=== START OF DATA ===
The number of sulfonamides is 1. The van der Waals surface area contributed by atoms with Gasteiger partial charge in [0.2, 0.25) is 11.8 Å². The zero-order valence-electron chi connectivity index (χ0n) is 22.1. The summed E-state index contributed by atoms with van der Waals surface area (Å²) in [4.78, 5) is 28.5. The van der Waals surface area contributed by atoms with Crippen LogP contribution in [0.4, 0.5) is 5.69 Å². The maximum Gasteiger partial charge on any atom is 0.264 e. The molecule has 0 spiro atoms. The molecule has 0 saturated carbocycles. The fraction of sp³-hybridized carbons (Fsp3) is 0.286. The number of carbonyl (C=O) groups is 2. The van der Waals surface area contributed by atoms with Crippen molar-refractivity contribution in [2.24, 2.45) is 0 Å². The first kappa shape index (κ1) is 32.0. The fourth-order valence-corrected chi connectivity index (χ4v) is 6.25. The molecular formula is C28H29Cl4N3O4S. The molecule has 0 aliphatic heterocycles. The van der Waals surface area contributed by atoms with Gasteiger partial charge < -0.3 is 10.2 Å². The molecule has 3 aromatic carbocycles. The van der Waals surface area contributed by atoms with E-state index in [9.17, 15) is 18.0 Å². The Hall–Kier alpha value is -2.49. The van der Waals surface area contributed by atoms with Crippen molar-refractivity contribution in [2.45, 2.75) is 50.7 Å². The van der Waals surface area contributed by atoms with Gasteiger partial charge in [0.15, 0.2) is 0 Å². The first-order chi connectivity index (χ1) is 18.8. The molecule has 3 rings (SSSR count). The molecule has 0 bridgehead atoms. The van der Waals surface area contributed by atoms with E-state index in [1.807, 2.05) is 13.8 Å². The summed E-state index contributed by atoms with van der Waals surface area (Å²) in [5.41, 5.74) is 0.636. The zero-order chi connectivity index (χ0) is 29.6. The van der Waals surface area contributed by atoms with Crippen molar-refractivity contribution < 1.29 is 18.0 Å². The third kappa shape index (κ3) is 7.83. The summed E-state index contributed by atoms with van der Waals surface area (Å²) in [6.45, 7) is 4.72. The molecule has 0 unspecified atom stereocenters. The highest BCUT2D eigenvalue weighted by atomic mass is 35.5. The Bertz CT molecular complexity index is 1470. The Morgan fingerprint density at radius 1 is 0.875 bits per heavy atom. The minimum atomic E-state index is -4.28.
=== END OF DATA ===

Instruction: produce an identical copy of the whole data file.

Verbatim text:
The number of sulfonamides is 1. The van der Waals surface area contributed by atoms with Gasteiger partial charge in [0.2, 0.25) is 11.8 Å². The zero-order valence-electron chi connectivity index (χ0n) is 22.1. The summed E-state index contributed by atoms with van der Waals surface area (Å²) in [4.78, 5) is 28.5. The van der Waals surface area contributed by atoms with Crippen LogP contribution in [0.4, 0.5) is 5.69 Å². The maximum Gasteiger partial charge on any atom is 0.264 e. The molecule has 0 spiro atoms. The molecule has 0 saturated carbocycles. The fraction of sp³-hybridized carbons (Fsp3) is 0.286. The number of carbonyl (C=O) groups is 2. The van der Waals surface area contributed by atoms with Crippen molar-refractivity contribution in [2.24, 2.45) is 0 Å². The first kappa shape index (κ1) is 32.0. The fourth-order valence-corrected chi connectivity index (χ4v) is 6.25. The molecular formula is C28H29Cl4N3O4S. The molecule has 0 aliphatic heterocycles. The van der Waals surface area contributed by atoms with Gasteiger partial charge < -0.3 is 10.2 Å². The molecule has 3 aromatic carbocycles. The van der Waals surface area contributed by atoms with E-state index in [9.17, 15) is 18.0 Å². The Hall–Kier alpha value is -2.49. The van der Waals surface area contributed by atoms with Crippen molar-refractivity contribution in [2.45, 2.75) is 50.7 Å². The van der Waals surface area contributed by atoms with Gasteiger partial charge in [0.15, 0.2) is 0 Å². The first-order chi connectivity index (χ1) is 18.8. The molecule has 3 rings (SSSR count). The molecule has 0 bridgehead atoms. The van der Waals surface area contributed by atoms with E-state index in [1.807, 2.05) is 13.8 Å². The summed E-state index contributed by atoms with van der Waals surface area (Å²) in [5.41, 5.74) is 0.636. The zero-order chi connectivity index (χ0) is 29.6. The van der Waals surface area contributed by atoms with Crippen molar-refractivity contribution < 1.29 is 18.0 Å². The third kappa shape index (κ3) is 7.83. The summed E-state index contributed by atoms with van der Waals surface area (Å²) in [6.45, 7) is 4.72. The molecule has 0 unspecified atom stereocenters. The highest BCUT2D eigenvalue weighted by atomic mass is 35.5. The Bertz CT molecular complexity index is 1470. The Morgan fingerprint density at radius 1 is 0.875 bits per heavy atom. The minimum atomic E-state index is -4.28.